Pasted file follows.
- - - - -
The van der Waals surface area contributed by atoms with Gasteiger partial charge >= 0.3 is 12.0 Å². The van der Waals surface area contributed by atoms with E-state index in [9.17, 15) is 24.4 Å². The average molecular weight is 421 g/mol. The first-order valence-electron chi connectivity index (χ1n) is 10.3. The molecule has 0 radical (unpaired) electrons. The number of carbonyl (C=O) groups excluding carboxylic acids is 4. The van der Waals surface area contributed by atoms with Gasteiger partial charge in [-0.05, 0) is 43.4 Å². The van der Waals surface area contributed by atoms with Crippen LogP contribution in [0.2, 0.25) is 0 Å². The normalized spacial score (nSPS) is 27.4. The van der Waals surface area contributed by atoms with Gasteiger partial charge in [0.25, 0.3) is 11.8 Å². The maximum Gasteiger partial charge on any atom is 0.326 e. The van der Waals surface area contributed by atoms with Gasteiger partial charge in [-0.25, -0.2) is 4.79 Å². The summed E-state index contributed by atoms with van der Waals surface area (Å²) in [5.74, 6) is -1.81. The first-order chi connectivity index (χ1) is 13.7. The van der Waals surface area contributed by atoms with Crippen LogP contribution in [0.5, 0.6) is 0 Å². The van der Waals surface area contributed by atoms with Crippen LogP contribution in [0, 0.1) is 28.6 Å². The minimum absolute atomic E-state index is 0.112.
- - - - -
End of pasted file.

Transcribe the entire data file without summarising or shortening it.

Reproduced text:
The van der Waals surface area contributed by atoms with Gasteiger partial charge >= 0.3 is 12.0 Å². The van der Waals surface area contributed by atoms with E-state index in [9.17, 15) is 24.4 Å². The average molecular weight is 421 g/mol. The first-order valence-electron chi connectivity index (χ1n) is 10.3. The molecule has 0 radical (unpaired) electrons. The number of carbonyl (C=O) groups excluding carboxylic acids is 4. The van der Waals surface area contributed by atoms with Gasteiger partial charge in [-0.05, 0) is 43.4 Å². The van der Waals surface area contributed by atoms with Crippen LogP contribution in [0.2, 0.25) is 0 Å². The normalized spacial score (nSPS) is 27.4. The van der Waals surface area contributed by atoms with Gasteiger partial charge in [0.25, 0.3) is 11.8 Å². The maximum Gasteiger partial charge on any atom is 0.326 e. The van der Waals surface area contributed by atoms with Gasteiger partial charge in [-0.25, -0.2) is 4.79 Å². The summed E-state index contributed by atoms with van der Waals surface area (Å²) in [5.74, 6) is -1.81. The first-order chi connectivity index (χ1) is 13.7. The van der Waals surface area contributed by atoms with Crippen LogP contribution in [0.5, 0.6) is 0 Å². The van der Waals surface area contributed by atoms with Crippen LogP contribution in [0, 0.1) is 28.6 Å². The minimum absolute atomic E-state index is 0.112.